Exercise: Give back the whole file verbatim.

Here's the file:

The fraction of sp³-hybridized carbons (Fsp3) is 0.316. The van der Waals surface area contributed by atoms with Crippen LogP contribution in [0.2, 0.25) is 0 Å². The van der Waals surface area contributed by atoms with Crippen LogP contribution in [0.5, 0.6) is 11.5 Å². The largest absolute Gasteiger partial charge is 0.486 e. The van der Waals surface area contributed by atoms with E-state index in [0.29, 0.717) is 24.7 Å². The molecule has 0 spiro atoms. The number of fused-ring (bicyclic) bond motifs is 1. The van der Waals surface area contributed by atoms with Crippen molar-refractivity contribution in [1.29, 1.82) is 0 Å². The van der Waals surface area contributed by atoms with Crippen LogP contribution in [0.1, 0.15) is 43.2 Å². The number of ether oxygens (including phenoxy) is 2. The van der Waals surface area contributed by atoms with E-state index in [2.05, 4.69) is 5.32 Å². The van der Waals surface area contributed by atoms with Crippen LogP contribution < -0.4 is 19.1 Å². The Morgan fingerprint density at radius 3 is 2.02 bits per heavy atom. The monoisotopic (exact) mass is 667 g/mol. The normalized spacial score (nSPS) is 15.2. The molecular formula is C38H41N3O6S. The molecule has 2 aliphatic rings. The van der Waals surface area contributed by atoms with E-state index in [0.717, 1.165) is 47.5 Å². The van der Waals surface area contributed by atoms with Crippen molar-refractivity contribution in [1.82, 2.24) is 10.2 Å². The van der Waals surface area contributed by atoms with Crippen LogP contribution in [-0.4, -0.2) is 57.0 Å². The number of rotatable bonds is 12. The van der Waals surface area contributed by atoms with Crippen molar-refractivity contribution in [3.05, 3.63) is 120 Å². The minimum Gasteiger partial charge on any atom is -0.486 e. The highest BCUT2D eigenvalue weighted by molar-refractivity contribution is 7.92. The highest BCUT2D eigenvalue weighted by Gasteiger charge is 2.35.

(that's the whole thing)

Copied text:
The fraction of sp³-hybridized carbons (Fsp3) is 0.316. The van der Waals surface area contributed by atoms with Crippen LogP contribution in [0.2, 0.25) is 0 Å². The van der Waals surface area contributed by atoms with Crippen LogP contribution in [0.5, 0.6) is 11.5 Å². The largest absolute Gasteiger partial charge is 0.486 e. The van der Waals surface area contributed by atoms with E-state index in [0.29, 0.717) is 24.7 Å². The molecule has 0 spiro atoms. The number of fused-ring (bicyclic) bond motifs is 1. The van der Waals surface area contributed by atoms with Crippen molar-refractivity contribution in [1.29, 1.82) is 0 Å². The van der Waals surface area contributed by atoms with Crippen LogP contribution in [0.1, 0.15) is 43.2 Å². The number of ether oxygens (including phenoxy) is 2. The van der Waals surface area contributed by atoms with E-state index in [2.05, 4.69) is 5.32 Å². The van der Waals surface area contributed by atoms with Crippen LogP contribution < -0.4 is 19.1 Å². The Morgan fingerprint density at radius 3 is 2.02 bits per heavy atom. The monoisotopic (exact) mass is 667 g/mol. The normalized spacial score (nSPS) is 15.2. The molecular formula is C38H41N3O6S. The molecule has 2 aliphatic rings. The van der Waals surface area contributed by atoms with E-state index in [0.717, 1.165) is 47.5 Å². The van der Waals surface area contributed by atoms with Crippen molar-refractivity contribution in [1.82, 2.24) is 10.2 Å². The van der Waals surface area contributed by atoms with Crippen LogP contribution in [-0.4, -0.2) is 57.0 Å². The number of rotatable bonds is 12. The van der Waals surface area contributed by atoms with Crippen molar-refractivity contribution in [3.05, 3.63) is 120 Å². The minimum Gasteiger partial charge on any atom is -0.486 e. The highest BCUT2D eigenvalue weighted by molar-refractivity contribution is 7.92. The highest BCUT2D eigenvalue weighted by Gasteiger charge is 2.35.